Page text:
© -Steven Cerra, copyright protected; all rights reserved.
Imagine this if you will.
A young male in his late teens walking to high school dressed in a buttoned-down, Oxford cloth white shirt, open at the collar, with a Haynes crew t-shirt barely showing at the neck.
He’s wearing Levi bluejeans, no belt, white sox and black penny loafers with leather heels.
His hair is closely cropped and parted in an Ivy-league hairstyle.
It’s the dead of Winter, but he has no hat or jacket on because the southern California sunshine has him wrapped in a layer of warmth.
A spiral bound notebook and a few textbooks are firmly gripped in the crook between his left-wrist and hand while the fingers of his right hand are snuggled into the front pocket of his jeans.
With his aviator style dark glasses, he looks to all the world like the epitome of Coolness and, for the world that existed in his head at the time - was there any other? - he was.
The only thing missing were earbuds plugged into an Mp3 player, mobile phone or some other digital device with audio playback capabilities.
Unfortunately, the extent of the audio miniaturization of his day was the 33 ⅓ rpm Long-playing record, hardly something one could tote around on the walk to school.
But had there been such technology then, I know exactly what music it would be playing - More Swinging Sounds: Shelly Manne and His Men, Vol. 5 [Contemporary C-3519; OJCCD 320-2].
For me, no cooler sounds were ever played that the five  tracks that trumpet and valve trombone player Stu Williamson, alto saxophonist Charlie Mariano, pianist Russ Freeman, bassist Leroy Vinnegar and drummer Shelly Manne laid down at Contemporary studios in Los Angeles on July 16th, August 15th and August 16th, 1956.
To my ears, the unison sound/timbre of trumpet and alto sax that Stu and Charlie achieved on these recording was the epitome of Cool; it literally sent chills up my spine then and it has the same effect on me today.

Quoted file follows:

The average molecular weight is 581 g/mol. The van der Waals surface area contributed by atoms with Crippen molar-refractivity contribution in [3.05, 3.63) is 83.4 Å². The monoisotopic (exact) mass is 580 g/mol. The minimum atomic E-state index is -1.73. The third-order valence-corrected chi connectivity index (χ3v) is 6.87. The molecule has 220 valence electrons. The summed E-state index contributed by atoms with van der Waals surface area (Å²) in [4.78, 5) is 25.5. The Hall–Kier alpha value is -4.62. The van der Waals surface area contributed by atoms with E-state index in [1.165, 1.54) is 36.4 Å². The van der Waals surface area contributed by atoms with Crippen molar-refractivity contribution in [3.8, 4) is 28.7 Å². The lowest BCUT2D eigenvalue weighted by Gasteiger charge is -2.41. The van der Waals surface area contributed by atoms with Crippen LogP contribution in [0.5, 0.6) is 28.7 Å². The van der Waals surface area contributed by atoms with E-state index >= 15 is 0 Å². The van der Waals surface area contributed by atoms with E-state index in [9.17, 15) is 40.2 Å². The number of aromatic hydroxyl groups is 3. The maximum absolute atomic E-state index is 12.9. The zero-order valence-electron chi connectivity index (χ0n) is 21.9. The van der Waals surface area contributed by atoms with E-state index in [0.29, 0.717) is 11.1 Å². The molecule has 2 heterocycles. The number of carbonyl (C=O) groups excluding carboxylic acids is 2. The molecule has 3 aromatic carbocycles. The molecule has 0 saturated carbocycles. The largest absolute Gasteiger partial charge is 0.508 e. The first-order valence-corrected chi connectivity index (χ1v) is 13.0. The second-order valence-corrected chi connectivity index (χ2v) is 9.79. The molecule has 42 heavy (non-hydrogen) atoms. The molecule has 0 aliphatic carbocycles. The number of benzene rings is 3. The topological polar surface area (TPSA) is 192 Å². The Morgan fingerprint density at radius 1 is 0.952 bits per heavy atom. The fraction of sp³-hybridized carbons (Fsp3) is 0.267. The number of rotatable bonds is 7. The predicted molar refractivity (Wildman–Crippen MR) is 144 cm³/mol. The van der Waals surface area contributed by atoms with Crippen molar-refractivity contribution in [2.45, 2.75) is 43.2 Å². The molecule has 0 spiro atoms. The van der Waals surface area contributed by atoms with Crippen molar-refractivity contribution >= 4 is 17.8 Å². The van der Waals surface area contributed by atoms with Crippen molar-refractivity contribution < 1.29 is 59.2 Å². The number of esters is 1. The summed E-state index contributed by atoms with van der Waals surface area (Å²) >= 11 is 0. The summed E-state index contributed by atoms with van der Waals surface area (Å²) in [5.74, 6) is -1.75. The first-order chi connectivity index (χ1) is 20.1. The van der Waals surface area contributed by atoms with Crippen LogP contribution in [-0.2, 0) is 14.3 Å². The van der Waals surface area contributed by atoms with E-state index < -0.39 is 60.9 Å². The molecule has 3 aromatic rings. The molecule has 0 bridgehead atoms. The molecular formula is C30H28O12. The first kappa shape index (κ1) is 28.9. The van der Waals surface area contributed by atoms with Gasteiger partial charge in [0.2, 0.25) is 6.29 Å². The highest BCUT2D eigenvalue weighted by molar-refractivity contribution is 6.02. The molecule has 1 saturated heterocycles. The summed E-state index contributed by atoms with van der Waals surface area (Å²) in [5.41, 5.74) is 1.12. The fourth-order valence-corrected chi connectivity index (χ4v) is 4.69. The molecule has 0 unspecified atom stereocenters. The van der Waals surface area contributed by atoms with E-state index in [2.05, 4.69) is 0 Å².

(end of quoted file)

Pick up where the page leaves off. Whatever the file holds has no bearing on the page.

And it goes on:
The crowning glory of the music on that album was the fifth track - Bill Holman’s Quartet - A Suite in Four Parts.
Its four movements constitute 15:36 minutes of pure rapture; it is everything that Jazz should be: cleverly constructed compositions that unleash moving solos in a variety of tempos with plenty of room for the drums to stretch out [is my bias showing again?].
The sleeve notes contain these annotations about the piece.
“Of Quartet, Bill Holman writes: "Originally Shelly's idea was a long piece for the group, possibly with several sections, moods and tempos, long enough to extend the written parts and yet have space for blowing.
My interpretation: a jazz piece written especially for this group with its personality in mind; predominantly written, not too technically difficult to impair the jazz feeling, lines written to be played with a jazz feeling. Several sections to give contrast, form and continuity necessary for a piece of this length
Construction: 1st and 4th parts built mainly on traditional blues progression, very closely related thematically. 2nd part related to first and fourth, but to lesser degree. 3rd part melodically unrelated, but drum figures imply theme from 1st and 4th. Shelly improvises drum intro, develops theme. The four sections correspond broadly to the four movements of the classical sonata form. This form used, not because it is a classical form (...) but because it has proved itself, thru centuries of use, capable of supporting (as framework) a composition of this length.”
The editorial staff at JazzProfiles thought it might be fun to employ Parts 1,2,3 and 4 of Shelly quintet’s masterful interpretation of Bill Holman's Quartet as the soundtracks to individual tributes to the artistry of Kazimir Malevich [1878-1935], Salvador Dali [1904-1989], Lucien Freud [1922-2011] and Francis Bacon [1909-1992], respectively, and you will find these combinations in the video playlist that closes this feature.
As a result of these technological experiments with sound and video, I now also have all four parts of Quartet available on my WiFi tablet as You Tubes and as Mp3 files on my mobile phone .
I use the latter with earbuds and listen to these cools sounds during my morning walk.
My, my has the world changed in the past fifty years and thankfully, me along with it!